Toshiba Corp. walked away from potential private equity buyout offers at a substantial premium, as well as advanced talks for a minority stake from Canada’s Brookfield Asset Management, according to three people familiar with the matter.
Toshiba’s decision to not pursue either course — some details of which have not been previously reported — and instead focus on a plan to split itself in three, has widened the gulf between the conglomerate and a number of its hedge fund investors, according to the people, all of whom declined to be identified because of the sensitivity of the issue.
Some investors take issue with Toshiba’s argument that a three-way split would create greater value than a private equity deal, given the company never formally solicited buyout bids, the people said. As such, some investors question the transparency of Toshiba’s ongoing strategic review.
At least one private equity firm told the Toshiba committee tasked with its strategic review that a deal to take it private could be done at ¥6,000 a share or more, according to two people briefed on the review process.
Another private equity firm told the committee a deal could get done at around ¥5,000 a share, according to one of the people briefed on the review and another person.
A price of ¥6,000 would value Toshiba at around ¥2.6 trillion ($23 billion) and represent a 32% premium to its average price over the past 200 days, according to Refinitiv data.
It would also be in line with the ¥6,000 range that some major shareholders including hedge fund Elliott Management have estimated as fair.
The Toshiba committee said last month it asked four private equity firms at what price a potential deal to go private could happen. The range of prices it received were “not compelling relative to market expectations,” it said in a statement, without specifying the range or elaborating on market expectations.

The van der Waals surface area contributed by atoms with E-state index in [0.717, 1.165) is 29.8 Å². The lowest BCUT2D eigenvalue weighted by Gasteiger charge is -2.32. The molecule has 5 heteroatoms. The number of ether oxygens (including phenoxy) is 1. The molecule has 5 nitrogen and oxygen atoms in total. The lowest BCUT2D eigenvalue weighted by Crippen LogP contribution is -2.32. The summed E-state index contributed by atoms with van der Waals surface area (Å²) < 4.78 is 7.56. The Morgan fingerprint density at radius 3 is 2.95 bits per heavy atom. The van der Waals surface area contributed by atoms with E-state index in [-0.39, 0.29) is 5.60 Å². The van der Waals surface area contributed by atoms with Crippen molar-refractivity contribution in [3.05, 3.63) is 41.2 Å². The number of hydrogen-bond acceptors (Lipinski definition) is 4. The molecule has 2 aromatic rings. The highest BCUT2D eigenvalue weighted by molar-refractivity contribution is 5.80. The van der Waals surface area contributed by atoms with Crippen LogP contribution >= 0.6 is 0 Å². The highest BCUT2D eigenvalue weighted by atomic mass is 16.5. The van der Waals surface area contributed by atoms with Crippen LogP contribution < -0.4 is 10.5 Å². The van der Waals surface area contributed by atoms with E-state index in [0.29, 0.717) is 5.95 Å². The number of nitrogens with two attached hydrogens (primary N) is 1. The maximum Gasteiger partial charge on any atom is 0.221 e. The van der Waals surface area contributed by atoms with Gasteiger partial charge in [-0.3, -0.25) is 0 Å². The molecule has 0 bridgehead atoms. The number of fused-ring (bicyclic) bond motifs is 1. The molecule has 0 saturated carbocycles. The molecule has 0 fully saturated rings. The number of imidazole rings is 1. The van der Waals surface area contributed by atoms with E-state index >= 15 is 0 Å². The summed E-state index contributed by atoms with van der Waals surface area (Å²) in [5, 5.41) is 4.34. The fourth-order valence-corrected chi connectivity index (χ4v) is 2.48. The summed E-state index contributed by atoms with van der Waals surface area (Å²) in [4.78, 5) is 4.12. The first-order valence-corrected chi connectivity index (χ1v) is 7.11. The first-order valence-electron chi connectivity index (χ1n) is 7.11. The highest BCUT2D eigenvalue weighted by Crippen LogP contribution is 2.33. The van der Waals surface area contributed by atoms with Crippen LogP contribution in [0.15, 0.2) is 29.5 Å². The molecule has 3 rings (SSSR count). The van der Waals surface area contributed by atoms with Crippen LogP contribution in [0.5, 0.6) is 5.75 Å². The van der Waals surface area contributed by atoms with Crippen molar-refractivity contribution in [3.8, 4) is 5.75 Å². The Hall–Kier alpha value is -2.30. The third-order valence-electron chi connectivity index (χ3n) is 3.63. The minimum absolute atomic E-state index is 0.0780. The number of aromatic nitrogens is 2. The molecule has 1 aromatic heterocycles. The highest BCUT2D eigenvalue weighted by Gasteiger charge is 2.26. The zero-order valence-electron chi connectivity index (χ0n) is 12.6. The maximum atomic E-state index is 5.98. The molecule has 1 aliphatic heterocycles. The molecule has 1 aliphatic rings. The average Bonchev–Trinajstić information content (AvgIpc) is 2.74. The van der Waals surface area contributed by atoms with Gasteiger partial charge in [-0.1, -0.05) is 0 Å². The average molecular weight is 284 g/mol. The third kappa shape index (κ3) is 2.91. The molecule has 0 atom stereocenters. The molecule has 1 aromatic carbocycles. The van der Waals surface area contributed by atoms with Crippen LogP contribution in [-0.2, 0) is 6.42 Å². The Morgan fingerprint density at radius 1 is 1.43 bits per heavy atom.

Multiple sources have said the firms included KKR & Co. and Bain Capital.
“We are communicating with shareholders explaining the separation plan we announced on Nov. 12 as well as listening to their opinions,” Toshiba said in a statement. “We will continue our communications with various stakeholders.”
The outside director who heads the committee, Paul Brough, told investors splitting Toshiba was “the best alternative,” and the committee would not change its mind even if the price levels were made public, according to a transcript of a Nov. 15 meeting with investors.
Asked by an investor whether shareholders could “have a voice in the process,” Brough said the committee hoped shareholders would agree the breakup offered greater value.
Reached via a Toshiba spokesperson, Brough confirmed his comments in the transcript but declined to comment further.
Some shareholders have also taken issue with Toshiba’s decision not to pursue talks with Brookfield, one of the private equity firms, on a potential minority investment, according to several sources.
That could have seen Brookfield, which successfully turned around the conglomerate’s bankrupt nuclear power business Westinghouse, take a minority stake and help overhaul the business, sources said.
Brookfield did not immediately respond to a request for comment.
Toshiba’s review committee has said it held more than 25 meetings with an unnamed “party,” but the suggested transaction was ultimately deemed as “challenging” for shareholders to support.
Toshiba is now conducting interviews with shareholders through investor relations advisory firm Makinson Cowell to solicit opinions on the breakup, sources said.
A Toshiba source, who declined to be identified, said it appeared some hedge fund investors won’t ever be won over to the breakup plan.
“Certain shareholders would never be satisfied unless we agree to be taken private,” the Toshiba source said.
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